“What’s My Name?” asks DMX, a curious question since the only thing he raps about is his bloody name. Can it really be that he doesn’t know? A trend of some concern in rap music, this use of songs as 3-minute business cards: Dr. Dre, for example, complains that motherfuckers act like they forgot about Dre. Now generally I’d be right on the side of these motherfuckers, but in this case they must indeed be pretty stupid, since Dre’s previous single had no purpose other than to inform us that he was “Still DRE”, and had not changed his name, to, say, “Dr. Twat”. Having rammed home (well, punily repeated) his monicker, who was he rapping about in “Forgot About DRE”? His pet goldfish?

Though even a five-second memory wouldn’t be enough time to ignore the fact that DMX is, indeed, called DMX. Why he feels the need to repeat this is beyond me, since it’s one of the worst names in hip-hop. But Tanya, all hip-hop names are silly, what makes DMX’s worse? Well, the point of repeating your name in rap tracks is this: it’s a peasy way to get a rhyme. When NWA ‘reclaimed’ that naughty N-word from the racists (who, uh, actually still use it quite a lot), they were not in fact doing so as a powerful blow for black identity, they were doing it because they were tough gangster types but were a teensy bit stuck for a word that rhymed with “trigger”. For similar reasons, Jay-Z refers to himself endlessly as “Jigga” – it makes him sound like a Pokemon but when the rhyming crisis strikes such considerations are swiftly forgotten.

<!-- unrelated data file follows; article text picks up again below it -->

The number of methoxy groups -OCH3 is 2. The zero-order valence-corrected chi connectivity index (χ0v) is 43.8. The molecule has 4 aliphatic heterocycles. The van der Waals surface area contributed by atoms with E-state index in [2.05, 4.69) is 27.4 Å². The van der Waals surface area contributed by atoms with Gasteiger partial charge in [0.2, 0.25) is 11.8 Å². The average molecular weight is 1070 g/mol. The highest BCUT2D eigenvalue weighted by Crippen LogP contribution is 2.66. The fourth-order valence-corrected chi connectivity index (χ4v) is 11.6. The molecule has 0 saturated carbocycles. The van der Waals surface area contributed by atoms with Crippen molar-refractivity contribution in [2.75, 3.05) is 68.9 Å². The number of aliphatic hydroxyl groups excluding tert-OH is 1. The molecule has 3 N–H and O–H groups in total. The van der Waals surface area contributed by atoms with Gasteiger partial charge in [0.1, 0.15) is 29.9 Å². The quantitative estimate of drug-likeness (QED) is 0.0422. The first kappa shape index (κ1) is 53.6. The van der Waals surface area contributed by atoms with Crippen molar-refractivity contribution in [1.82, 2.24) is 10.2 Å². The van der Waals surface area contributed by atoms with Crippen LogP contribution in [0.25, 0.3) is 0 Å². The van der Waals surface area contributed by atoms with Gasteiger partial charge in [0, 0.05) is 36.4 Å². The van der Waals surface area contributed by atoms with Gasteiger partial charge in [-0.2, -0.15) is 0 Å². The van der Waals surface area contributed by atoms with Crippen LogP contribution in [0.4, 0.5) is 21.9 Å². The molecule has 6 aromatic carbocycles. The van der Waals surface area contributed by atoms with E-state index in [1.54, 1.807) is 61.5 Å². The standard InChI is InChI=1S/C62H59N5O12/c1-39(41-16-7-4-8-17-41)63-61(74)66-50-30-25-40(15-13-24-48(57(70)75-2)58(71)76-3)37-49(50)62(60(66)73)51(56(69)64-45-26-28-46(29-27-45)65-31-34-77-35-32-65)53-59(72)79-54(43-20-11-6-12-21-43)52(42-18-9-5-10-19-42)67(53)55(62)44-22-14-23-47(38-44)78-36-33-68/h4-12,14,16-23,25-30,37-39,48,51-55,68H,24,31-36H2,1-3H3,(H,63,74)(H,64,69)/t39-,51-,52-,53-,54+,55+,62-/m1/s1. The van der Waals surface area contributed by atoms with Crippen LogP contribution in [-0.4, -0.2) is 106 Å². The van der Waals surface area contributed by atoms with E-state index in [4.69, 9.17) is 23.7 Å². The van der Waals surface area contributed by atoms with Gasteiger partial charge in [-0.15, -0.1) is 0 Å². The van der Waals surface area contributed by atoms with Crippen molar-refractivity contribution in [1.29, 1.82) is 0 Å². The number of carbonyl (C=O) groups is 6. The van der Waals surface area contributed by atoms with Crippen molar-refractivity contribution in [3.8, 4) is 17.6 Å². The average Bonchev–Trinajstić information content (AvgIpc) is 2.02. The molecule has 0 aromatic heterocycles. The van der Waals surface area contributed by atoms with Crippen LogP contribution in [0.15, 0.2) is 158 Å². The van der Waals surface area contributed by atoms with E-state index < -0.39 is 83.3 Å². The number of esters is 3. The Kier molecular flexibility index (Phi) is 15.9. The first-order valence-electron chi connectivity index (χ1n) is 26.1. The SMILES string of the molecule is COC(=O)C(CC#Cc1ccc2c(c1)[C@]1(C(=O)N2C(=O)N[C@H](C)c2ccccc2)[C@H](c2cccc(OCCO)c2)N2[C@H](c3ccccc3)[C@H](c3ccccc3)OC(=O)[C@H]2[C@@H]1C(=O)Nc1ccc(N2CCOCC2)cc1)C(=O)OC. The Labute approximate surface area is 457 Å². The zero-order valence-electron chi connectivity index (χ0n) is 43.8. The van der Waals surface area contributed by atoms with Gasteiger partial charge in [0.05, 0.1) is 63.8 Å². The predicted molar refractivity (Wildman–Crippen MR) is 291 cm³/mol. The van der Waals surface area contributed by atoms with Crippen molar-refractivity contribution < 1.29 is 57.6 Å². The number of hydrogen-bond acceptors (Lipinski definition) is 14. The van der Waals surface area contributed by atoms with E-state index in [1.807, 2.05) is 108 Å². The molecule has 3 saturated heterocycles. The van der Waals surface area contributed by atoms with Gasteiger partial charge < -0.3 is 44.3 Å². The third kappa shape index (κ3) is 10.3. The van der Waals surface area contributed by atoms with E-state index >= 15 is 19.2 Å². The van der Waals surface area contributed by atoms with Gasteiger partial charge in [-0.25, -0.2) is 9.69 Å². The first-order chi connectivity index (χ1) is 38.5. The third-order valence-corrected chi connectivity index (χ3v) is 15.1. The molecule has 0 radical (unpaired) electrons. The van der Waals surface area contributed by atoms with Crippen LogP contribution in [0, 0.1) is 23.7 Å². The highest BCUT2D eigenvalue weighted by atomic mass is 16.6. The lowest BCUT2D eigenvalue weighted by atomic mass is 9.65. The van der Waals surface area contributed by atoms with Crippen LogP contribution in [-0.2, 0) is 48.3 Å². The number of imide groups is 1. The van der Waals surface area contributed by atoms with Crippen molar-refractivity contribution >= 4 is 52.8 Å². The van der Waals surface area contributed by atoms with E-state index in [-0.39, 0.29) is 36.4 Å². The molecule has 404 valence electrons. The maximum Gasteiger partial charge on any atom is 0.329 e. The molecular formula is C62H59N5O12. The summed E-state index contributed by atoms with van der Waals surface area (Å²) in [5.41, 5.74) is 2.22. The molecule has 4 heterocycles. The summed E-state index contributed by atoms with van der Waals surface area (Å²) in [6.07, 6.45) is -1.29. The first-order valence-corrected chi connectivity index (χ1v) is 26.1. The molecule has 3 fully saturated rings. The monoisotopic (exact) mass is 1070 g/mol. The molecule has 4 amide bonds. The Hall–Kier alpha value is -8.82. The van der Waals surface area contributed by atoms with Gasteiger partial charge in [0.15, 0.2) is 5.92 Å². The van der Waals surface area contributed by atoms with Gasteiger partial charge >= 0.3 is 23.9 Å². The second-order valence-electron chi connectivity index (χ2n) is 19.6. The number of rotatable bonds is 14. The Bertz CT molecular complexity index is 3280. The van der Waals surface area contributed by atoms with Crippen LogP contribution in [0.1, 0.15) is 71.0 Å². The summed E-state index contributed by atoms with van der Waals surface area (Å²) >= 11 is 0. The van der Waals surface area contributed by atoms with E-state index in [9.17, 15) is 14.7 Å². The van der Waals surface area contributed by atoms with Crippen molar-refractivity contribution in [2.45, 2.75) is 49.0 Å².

So to DMX. But nothing rhymes with DMX, a child could see that it’s all consonants. That’s why it’s a bad name, and why DMX is forced to just spend all his songs yelling it. But wait! Maybe there is hope, because something does rhyme with DMX….“What’s my name? It’s DMX / I’ve got a ten-speed BMX” Phew! Saved!

A couple of corrections

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A couple of corrections:

i. Yeah, Ned, it was “In Bloom”.

ii. The link to the NY Times story was from the untilthebreakofdawn blog, which is juicy and good and obviously has a cool name too.

My Science Project

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My Science Project is one of my favourite blog names but I don’t read it as much as I should. Especially considering that shared love of Neighbours. Anyway, the reason for this post: Napster treasures. Sure, “Oops The Real Slim Shady Did It Again” is a big Napster hit but it’s hardly anything new* is it? The real Napster hits that I’ve been enjoying recently are the Eminem parodies. In descending order of interest…

Skittles – “The Fake Slim Shady”
Christina Aguilera – “The Real Slim Shady” (“Won’t the real Slim Shady please shut up? Please shut up! Please shut up!”)
Milkbone – “Presenting Milkbone”